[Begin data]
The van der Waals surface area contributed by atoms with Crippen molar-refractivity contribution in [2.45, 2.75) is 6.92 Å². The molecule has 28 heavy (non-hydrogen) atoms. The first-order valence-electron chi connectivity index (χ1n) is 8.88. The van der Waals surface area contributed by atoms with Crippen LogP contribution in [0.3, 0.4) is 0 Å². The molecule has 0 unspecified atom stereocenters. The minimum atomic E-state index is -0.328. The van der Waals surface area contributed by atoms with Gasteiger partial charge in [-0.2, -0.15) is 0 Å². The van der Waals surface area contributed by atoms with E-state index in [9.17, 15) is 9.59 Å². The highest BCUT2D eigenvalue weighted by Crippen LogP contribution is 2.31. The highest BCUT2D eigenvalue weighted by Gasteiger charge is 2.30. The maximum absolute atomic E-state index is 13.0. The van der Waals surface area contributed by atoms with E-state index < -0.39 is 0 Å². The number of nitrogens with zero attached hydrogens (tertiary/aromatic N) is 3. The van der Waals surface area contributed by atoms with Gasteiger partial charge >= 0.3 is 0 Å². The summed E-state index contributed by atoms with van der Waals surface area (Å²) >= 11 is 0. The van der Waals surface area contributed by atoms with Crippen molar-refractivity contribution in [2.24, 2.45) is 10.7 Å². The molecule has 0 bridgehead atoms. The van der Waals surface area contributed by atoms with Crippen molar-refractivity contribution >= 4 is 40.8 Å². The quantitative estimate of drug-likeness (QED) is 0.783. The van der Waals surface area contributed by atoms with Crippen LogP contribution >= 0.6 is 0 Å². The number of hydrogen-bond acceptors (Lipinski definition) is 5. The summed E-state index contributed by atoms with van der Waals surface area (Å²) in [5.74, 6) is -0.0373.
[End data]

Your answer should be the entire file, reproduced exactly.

The van der Waals surface area contributed by atoms with Crippen molar-refractivity contribution in [2.45, 2.75) is 6.92 Å². The molecule has 28 heavy (non-hydrogen) atoms. The first-order valence-electron chi connectivity index (χ1n) is 8.88. The van der Waals surface area contributed by atoms with Crippen LogP contribution in [0.3, 0.4) is 0 Å². The molecule has 0 unspecified atom stereocenters. The minimum atomic E-state index is -0.328. The van der Waals surface area contributed by atoms with Gasteiger partial charge in [-0.2, -0.15) is 0 Å². The van der Waals surface area contributed by atoms with E-state index in [9.17, 15) is 9.59 Å². The highest BCUT2D eigenvalue weighted by Crippen LogP contribution is 2.31. The highest BCUT2D eigenvalue weighted by Gasteiger charge is 2.30. The maximum absolute atomic E-state index is 13.0. The van der Waals surface area contributed by atoms with E-state index < -0.39 is 0 Å². The number of nitrogens with zero attached hydrogens (tertiary/aromatic N) is 3. The van der Waals surface area contributed by atoms with Gasteiger partial charge >= 0.3 is 0 Å². The summed E-state index contributed by atoms with van der Waals surface area (Å²) >= 11 is 0. The van der Waals surface area contributed by atoms with Crippen molar-refractivity contribution in [2.24, 2.45) is 10.7 Å². The molecule has 0 bridgehead atoms. The van der Waals surface area contributed by atoms with Crippen molar-refractivity contribution >= 4 is 40.8 Å². The quantitative estimate of drug-likeness (QED) is 0.783. The van der Waals surface area contributed by atoms with Crippen LogP contribution >= 0.6 is 0 Å². The number of hydrogen-bond acceptors (Lipinski definition) is 5. The summed E-state index contributed by atoms with van der Waals surface area (Å²) in [5.74, 6) is -0.0373.